Posturing for Progress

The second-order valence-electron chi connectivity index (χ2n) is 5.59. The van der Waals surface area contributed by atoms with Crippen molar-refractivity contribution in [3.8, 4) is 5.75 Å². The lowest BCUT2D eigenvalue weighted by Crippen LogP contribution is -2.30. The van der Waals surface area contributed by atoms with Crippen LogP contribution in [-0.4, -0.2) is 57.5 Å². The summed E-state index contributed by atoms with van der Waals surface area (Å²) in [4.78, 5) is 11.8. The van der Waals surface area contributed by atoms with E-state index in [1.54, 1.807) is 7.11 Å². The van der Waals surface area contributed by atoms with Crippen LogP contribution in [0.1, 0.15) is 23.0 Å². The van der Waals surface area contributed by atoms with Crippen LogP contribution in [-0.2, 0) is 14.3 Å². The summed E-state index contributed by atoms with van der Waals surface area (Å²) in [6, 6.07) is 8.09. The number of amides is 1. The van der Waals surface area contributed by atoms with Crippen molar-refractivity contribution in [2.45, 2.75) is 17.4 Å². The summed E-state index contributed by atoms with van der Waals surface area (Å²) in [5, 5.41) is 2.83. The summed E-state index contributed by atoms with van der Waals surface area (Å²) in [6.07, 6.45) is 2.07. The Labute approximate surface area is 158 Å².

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Strategic Relationship Success Keeping the consumer first is best practice for any company, but how can organizations engage the customer and get on the same page? By Mark L. Meyer T he Consumer Financial Protection Bureau (CFPB) and various other federal and state regulators are charged with the noble objective of protecting consumers in financial transactions. In the real estate settlement services world, and most particularly the home purchase space, questions persist among regulators about strategic relationships between business partners—such as mortgage companies, title providers, real estate brokers, and homebuilders—and the impact on the consumer. Properly designed and structured relationships between complementary service providers to a home purchase, however, can be one of the most important contributors to a buyer's positive experience. The Complex Home Purchase World A residential home purchase may well be the most complex and involved financial transaction consumers will endure. In the process, they may have to interact with 25 to 30 different people and a dozen companies: real estate, mortgage, appraisal, title, insurance, inspection, and others. Left to chance, the odds of the transaction closing smoothly, and with minimal stress, are not good. Strategic relationships between high-quality settlement service providers and business partners, however, have proven effective for establishing productive purchase and financing processes for all involved in a home purchase. The home purchase business is the most sought-after channel for settlement service providers. It offers an ongoing flow of transaction opportunities for those who perform admirably and are accountable to their real estate and builder relationships and their buyers. Therein lies the key. Strategic relationships between business partners do not last if consumers are not well served. For example, homebuilders will drop a title and escrow company verily if their customers' transactions are not closed in a proper, timely, and courteous manner. Real estate agents will avoid a mortgage company if loan officers are hard to reach, ill-informed, or not in tune with the purchase process and status. In all cases, service providers who are not cost competitive and not deemed to provide the consumer value (a quality service for the price) The M Report | 23

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